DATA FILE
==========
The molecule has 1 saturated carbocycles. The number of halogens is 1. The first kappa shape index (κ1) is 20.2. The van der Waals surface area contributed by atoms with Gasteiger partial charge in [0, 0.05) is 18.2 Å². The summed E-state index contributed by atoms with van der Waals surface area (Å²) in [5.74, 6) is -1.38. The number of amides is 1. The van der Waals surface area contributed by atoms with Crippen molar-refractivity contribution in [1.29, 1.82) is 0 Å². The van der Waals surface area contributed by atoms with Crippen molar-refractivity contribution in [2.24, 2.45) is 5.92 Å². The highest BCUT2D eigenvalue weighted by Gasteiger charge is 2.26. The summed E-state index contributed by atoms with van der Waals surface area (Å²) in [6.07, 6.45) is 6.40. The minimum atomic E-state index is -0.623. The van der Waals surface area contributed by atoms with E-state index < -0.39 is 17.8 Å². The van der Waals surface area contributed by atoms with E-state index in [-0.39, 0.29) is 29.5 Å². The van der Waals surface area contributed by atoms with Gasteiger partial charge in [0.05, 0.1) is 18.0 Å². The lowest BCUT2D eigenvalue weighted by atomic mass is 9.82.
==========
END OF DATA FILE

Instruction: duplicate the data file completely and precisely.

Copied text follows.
The molecule has 1 saturated carbocycles. The number of halogens is 1. The first kappa shape index (κ1) is 20.2. The van der Waals surface area contributed by atoms with Gasteiger partial charge in [0, 0.05) is 18.2 Å². The summed E-state index contributed by atoms with van der Waals surface area (Å²) in [5.74, 6) is -1.38. The number of amides is 1. The van der Waals surface area contributed by atoms with Crippen molar-refractivity contribution in [1.29, 1.82) is 0 Å². The van der Waals surface area contributed by atoms with Crippen molar-refractivity contribution in [2.24, 2.45) is 5.92 Å². The highest BCUT2D eigenvalue weighted by Gasteiger charge is 2.26. The summed E-state index contributed by atoms with van der Waals surface area (Å²) in [6.07, 6.45) is 6.40. The minimum atomic E-state index is -0.623. The van der Waals surface area contributed by atoms with E-state index < -0.39 is 17.8 Å². The van der Waals surface area contributed by atoms with E-state index in [-0.39, 0.29) is 29.5 Å². The van der Waals surface area contributed by atoms with Gasteiger partial charge in [0.05, 0.1) is 18.0 Å². The lowest BCUT2D eigenvalue weighted by atomic mass is 9.82.